Installing a custom version of NVM and Node.js


This article walks you through installing Node.js using Node Version Manager (nvm) on a VPS or Dedicated server.

DreamHost support is unable to assist with custom installations. The directions below will explain how to install Node.js but if you find anything is not working as intended, you must contact a developer for further assistance.


A VPS or Dedicated server. Node.js cannot be installed on a Shared server.

Can Node.js be used on shared servers?

No. DreamHost does not support Node.js on shared web servers, as the security setup on DreamHost shared servers is incompatible with compiling or running Node.js.

If you try to compile Node.js on one of the shared web servers, your user will automatically be banned through grsec (taking down all the PHP websites that run under that user) and the server will have to be rebooted before your user can be unbanned. If you do it one more time, you will be forced to move to a VPS.

Installing Node Version Manager (nvm)

The following steps install Node Version Manager. You can then use nvm to install Node.js.

  1. Check the version of Passenger running on your private server. The server must run version 4.0.37 or later.
    [server]$ dpkg -l | grep passenger
  2. Visit the following page to determine what version of NVM to install:
  3. Make sure you're in your user's directory.
    [server]$ cd ~
  4. Run the following command to download NVM. Change the version number as needed:
    [server]$ curl -o- | bash
    • This command installs NVM into a new directory under your user named /.nvm
    • This command also adds the following to your .bashrc file:
    export NVM_DIR="$HOME/.nvm"
    [ -s "$NVM_DIR/" ] && \. "$NVM_DIR/" # This loads nvm
    [ -s "$NVM_DIR/bash_completion" ] && \. "$NVM_DIR/bash_completion" # This loads nvm bash_completion
  5. View the creating and editing a file via SSH article for instructions on how to edit your existing .bash_profile. In this file, add the following line.
    source ~/.bashrc
  6. Run the following command to allow your shell to use this new version of nvm:
    [server]$ . ~/.bash_profile
  7. To test if you can now use NVM, run the following which should respond with the version you have installed:
    [server]$ nvm --version

Installing Node.js

Now that nvm has been installed, you can use it to install Node.js

  1. Check which versions of Node.js are available:
    [server]$ nvm ls-remote
  2. Install any version of Node.js you wish:
    [server]$ nvm install 10.16.3
  3. Check which version of Node.js is running by entering the following:
    [server]$ node -v

Setting the default version of Node.js

After installing a new version of Node.js, your current Shell session will use it. However, if you log out and log back in, it will revert to the default version. To set the new version as your default version, run the following command.

Make sure to change the version number to the version you've installed. This example uses v12.14.0.

[server]$ nvm alias default v12.14.0
default -> v12.14.0

Node Package Manager

At this point you have NVM and Node.js installed and active. Node Package Manager is also installed with Node.js. Visit the following page for further details on npm:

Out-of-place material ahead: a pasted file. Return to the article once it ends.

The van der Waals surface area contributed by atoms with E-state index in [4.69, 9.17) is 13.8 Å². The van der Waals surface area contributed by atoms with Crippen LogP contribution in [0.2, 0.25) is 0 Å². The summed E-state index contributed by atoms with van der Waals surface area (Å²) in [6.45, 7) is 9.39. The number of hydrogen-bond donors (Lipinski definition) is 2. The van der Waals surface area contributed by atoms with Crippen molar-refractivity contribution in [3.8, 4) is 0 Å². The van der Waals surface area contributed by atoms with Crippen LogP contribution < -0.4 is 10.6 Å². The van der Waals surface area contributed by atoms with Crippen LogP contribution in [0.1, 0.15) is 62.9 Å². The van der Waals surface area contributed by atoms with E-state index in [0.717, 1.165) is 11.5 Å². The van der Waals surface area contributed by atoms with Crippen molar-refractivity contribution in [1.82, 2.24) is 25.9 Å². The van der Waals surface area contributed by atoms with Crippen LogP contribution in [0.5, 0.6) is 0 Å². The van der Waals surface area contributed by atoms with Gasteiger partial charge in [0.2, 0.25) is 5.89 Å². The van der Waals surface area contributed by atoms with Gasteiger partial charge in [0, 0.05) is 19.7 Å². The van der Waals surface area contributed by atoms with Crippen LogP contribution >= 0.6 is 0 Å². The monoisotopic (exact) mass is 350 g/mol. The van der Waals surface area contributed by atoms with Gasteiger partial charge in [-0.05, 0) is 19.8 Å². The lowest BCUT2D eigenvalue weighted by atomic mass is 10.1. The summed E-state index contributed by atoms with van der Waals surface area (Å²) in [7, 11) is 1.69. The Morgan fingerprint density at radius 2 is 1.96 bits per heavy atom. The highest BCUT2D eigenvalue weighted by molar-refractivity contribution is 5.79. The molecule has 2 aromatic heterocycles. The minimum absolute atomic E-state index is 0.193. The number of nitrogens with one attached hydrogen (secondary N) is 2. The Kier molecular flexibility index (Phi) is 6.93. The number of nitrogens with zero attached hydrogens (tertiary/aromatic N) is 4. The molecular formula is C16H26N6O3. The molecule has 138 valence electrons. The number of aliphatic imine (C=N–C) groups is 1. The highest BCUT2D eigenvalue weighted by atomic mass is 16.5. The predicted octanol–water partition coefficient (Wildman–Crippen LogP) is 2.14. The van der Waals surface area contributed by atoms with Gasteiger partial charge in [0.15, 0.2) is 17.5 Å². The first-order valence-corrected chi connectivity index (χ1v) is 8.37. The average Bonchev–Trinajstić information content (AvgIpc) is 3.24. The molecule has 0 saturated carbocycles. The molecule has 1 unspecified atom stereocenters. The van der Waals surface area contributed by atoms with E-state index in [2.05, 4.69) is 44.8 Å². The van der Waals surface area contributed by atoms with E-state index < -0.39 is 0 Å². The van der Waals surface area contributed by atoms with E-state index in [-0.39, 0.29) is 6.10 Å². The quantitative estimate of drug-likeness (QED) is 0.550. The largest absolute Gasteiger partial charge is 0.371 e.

Check the version by running the following command:

[server]$ npm -v

To update npm to the latest version, run the following command:

[server]$ npm install npm@latest -g

Check the directory NPM writes to. Run the following command:

[server]$ npm config get prefix

If you installed NVM as shown above, you'll see the directory response as the /.nvm folder under your current user.

Installing packages

View the following page for instructions on how to install packages locally or globally:

Testing Node.js

Now that you have installed Node.js you can create a simple test script to confirm if it's functioning.

Simple 'Hello World!' script

Create and run this script within your terminal:

  1. Create a file named HelloWorld.js, and then add the following in the file:
    console.log('Hello World!');
  2. Run the following in your terminal to run the script:
    [server]$ node HelloWorld.js
    Hello World!

    If correctly installed you will see the console respond with Hello World!

Website example

You can also create a basic HTTP server to load a site.

  1. Create a file in your web directory titled server.js, and then add the following code in the file:
    var http = require("http");
    http.createServer(function(request, response) {
      response.writeHead(200, {"Content-Type": "text/plain"});
      response.write("Hello World");
    • This HTTP server will listen on port 8888.
  2. Start the server by running the following:
    [server]$ node server.js
  3. If you have enabled Node.js in the panel, you can just visit your site to see the file functioning. If you have not enabled Node.js in the panel, visit the page in a browser with port 8888 appended to the end. For example,

    If running correctly, your site will display the text Hello World!.


Passenger is not using your custom version of Node.js

If you find the custom version you installed is not being used, add the following code to an .htaccess file in your project's directory:

PassengerNodejs /home/username/.nvm/versions/node/v10.15.1/bin/node

Make sure to change the username and version to the version you have installed.

Next, reload Passenger my running the following command in the app's directory:

[server]$ mkdir tmp && touch restart.txt

In the future, you just need to touch the restart.txt file to restart the application.

[server]$ touch tmp/restart.txt

View the following page for further details:

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Article last updated PST.